New data to assess the impact of HIV therapies in South Africa

A Grooved Pegboard Test that is used to detect cognitive slowing due to HIV disease progression.

People living with HIV face an increased risk of neuropsychiatric disorders such as depression, anxiety and cognitive impairment. These conditions can stem from the virus itself, from subsequent infections, or from toxic side effects of some antiretroviral (ARV) drugs commonly used for treatment.

Most research on HIV-related cognitive impairment has so far focused on people living with HIV in high-income countries in the West. Yet there are 7.7 million South Africans currently living with HIV. The country also has the largest ARV programme in the world.

When clinical trials showed that a new antiretroviral (dolutegravir) has fewer side effects than other ARVs, South Africa’s National Department of Health followed the World Health Organisation recommendations to make the drug a first‐line treatment. But the lack of population-specific data and testing criteria means it is still unclear what effect the drug is having on the neuropsychiatric health of South African HIV patients.

Scientists from South Africa’s University of Cape Town and the University of Liverpool in the UK are working together to fill this knowledge gap. Researchers examined patients at the Gugulethu Community Health Centre in Cape Town to assess the impact of HIV and ARV drugs on their cognitive function and mental health.

Patients completed a thinking and memory test using a Grooved Pegboard and answered a series of questionnaires to assess mental health and adherence to ARV medication. They also undertook a routine lumbar puncture procedure to detect HIV and ARV drugs on the brain.

The research project team filling the knowledge gap on the COgnition, Neuropsychiatric symptoms and NEuroinflammation switching to the dolutegravir drug in Cape Town, known as the CONNECT study

The collaboration brought together different disciplines, including neurology, neuropsychology, psychiatry, pharmacology and infectious diseases, and benefited from state-of-the-art facilities at the Neuroscience Institute in Cape Town. Research assistants were trained to administer neuropsychometric tests, strengthening research capacity and knowledge exchange between UK and South African institutions.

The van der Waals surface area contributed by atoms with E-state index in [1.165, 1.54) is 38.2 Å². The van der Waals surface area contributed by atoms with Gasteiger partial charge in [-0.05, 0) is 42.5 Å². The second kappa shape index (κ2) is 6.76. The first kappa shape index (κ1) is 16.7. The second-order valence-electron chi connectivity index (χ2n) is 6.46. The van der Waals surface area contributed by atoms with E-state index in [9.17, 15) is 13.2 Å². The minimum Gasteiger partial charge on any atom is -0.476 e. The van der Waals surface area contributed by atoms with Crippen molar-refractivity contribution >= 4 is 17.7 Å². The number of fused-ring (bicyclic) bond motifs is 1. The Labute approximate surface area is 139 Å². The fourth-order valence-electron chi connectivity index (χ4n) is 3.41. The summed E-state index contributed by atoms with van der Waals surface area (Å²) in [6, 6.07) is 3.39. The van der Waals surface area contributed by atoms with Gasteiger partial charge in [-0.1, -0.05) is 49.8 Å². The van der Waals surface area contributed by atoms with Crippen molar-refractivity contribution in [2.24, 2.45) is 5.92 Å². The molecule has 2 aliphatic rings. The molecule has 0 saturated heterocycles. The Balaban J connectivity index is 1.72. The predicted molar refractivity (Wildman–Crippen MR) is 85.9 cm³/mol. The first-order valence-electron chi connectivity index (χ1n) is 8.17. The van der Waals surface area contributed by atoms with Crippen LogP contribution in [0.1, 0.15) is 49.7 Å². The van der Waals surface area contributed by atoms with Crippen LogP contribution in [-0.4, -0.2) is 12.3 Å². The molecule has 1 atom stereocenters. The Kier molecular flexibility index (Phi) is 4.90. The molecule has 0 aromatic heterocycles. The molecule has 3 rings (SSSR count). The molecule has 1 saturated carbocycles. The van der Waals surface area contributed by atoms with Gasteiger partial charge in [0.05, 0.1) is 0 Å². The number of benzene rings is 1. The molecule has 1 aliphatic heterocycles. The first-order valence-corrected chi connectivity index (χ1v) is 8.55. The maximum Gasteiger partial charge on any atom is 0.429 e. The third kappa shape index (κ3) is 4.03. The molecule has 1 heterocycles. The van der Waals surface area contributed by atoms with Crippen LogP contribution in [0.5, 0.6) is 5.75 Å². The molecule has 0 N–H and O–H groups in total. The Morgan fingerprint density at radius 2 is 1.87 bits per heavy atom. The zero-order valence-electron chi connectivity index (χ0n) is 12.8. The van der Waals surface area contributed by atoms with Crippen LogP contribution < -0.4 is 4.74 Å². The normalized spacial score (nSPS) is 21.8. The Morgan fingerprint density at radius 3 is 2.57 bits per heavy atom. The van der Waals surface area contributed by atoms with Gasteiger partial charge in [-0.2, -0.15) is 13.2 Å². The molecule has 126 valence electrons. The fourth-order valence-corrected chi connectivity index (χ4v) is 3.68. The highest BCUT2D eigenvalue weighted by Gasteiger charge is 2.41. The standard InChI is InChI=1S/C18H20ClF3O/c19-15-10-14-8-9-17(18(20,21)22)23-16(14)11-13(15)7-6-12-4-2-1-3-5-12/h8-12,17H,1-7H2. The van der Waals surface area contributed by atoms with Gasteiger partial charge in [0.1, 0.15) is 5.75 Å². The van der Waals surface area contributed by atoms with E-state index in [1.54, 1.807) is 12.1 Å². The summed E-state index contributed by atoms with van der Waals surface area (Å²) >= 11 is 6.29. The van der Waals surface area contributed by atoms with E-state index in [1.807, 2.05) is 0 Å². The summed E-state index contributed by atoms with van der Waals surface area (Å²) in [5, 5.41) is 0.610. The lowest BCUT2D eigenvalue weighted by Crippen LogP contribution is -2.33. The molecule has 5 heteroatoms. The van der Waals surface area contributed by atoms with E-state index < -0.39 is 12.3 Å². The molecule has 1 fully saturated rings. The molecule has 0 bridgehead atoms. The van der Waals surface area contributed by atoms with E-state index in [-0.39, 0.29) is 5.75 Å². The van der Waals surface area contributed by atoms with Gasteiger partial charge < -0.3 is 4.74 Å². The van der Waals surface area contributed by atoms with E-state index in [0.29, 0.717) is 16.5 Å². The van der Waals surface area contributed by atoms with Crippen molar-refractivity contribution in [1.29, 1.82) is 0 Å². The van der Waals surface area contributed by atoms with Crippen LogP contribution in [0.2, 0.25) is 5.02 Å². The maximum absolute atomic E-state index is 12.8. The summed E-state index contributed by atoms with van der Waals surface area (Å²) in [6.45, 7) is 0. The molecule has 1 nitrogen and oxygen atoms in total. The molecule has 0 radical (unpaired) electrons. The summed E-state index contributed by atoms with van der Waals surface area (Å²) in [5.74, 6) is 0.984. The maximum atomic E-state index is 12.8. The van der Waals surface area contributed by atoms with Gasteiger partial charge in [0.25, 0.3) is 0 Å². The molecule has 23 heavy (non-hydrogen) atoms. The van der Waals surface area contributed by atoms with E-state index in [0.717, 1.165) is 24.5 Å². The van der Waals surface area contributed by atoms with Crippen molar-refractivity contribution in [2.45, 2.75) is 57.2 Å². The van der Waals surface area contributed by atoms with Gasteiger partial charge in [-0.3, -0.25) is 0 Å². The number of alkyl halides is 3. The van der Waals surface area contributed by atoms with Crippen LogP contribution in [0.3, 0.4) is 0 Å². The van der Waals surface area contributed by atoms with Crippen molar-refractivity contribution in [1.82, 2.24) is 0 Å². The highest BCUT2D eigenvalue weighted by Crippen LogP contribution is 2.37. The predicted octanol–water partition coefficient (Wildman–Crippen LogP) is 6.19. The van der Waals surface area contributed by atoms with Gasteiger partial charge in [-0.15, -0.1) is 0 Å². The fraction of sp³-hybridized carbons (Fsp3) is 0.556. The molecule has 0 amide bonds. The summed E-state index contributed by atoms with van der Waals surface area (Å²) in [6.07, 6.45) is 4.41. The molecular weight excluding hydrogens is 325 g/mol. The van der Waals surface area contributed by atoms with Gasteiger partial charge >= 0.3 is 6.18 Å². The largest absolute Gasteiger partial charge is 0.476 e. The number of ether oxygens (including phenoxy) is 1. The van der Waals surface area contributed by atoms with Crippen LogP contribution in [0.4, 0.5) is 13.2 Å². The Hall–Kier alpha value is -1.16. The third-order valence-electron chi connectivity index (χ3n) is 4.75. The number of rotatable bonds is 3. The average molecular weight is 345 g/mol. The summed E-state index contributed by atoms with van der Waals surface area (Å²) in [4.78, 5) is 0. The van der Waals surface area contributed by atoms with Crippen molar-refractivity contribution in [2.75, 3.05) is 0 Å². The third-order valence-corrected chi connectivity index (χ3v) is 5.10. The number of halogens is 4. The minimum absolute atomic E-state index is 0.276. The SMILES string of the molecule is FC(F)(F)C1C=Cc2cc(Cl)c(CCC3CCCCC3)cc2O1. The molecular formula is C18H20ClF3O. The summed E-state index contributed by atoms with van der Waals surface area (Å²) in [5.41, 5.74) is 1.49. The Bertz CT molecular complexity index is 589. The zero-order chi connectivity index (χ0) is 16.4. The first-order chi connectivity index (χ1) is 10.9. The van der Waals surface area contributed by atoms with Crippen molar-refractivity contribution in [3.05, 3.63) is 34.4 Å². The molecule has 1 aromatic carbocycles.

This study has paved the way for further research. For example, a project to develop more accurate diagnostic criteria for cognitive impairment in people living with HIV aims to ensure that neuropsychological tests are applicable to diverse populations around the world.

Increasing the representation of people from low- middle-income countries, the countries most affected by HIV, in HIV research will help scientists to understand whether and how drugs like dolutegravir affect cognitive function. And to what extent differences among populations, such as genetic or socio-economic differences, have an impact on the results. The clinical data generated by these studies will inform public policy and ensure health funds are allocated effectively. Building on this work, and doing more studies involving people from the most affected countries, will be vital to fighting the global HIV and AIDS epidemic.

"I am motivated to help people from vulnerable populations and increase representation of African cohorts living with HIV. The Neuroscience Institute at the University of Cape Town provides a valuable opportunity to apply modern scientific techniques and technologies to an African population.” Dr Sam Nightingale, Neuro-HIV Researcher: HIV Mental Health Research Unit at the University of Cape Town

Find out more about this research project in this video - UK-South Africa CONNECT study - YouTube

Neuropsychiatric problems related to HIV infection and antiretroviral therapy in Cape Town (the CONNECT study)

Project leads: Dr Sam Nightingale, University of Cape Town, South Africa and Professor Saye Khoo, University of Liverpool, UK

Supporting project partners: Professor John Joska (University of Cape Town, South Africa), Professor Catherine Orrell (University of Cape Town, South Africa), Dr Phumla Sinxadi (University of Cape Town, South Africa), Anna Dreyer (University of Cape Town, South Africa), Professor Gert van Zyl (Stellenbosch University, South Africa), Dr Eric Decloedt (Stellenbosch University, South Africa), and Professor Alan Winston (Imperial College London, UK)

Field research team: Zimkhitha Ndinga, Teboho Linda, Andiswa Gidana, Thandiwe Mngxuma, Mumta Hargovan, David Biles, Jeremi Swanepoel, and Celine Le Roux

Delivery partners: Medical Research Council, and Economic and Social Research Council, all part of UK Research and Innovation, and the South African Medical Research Council, South Africa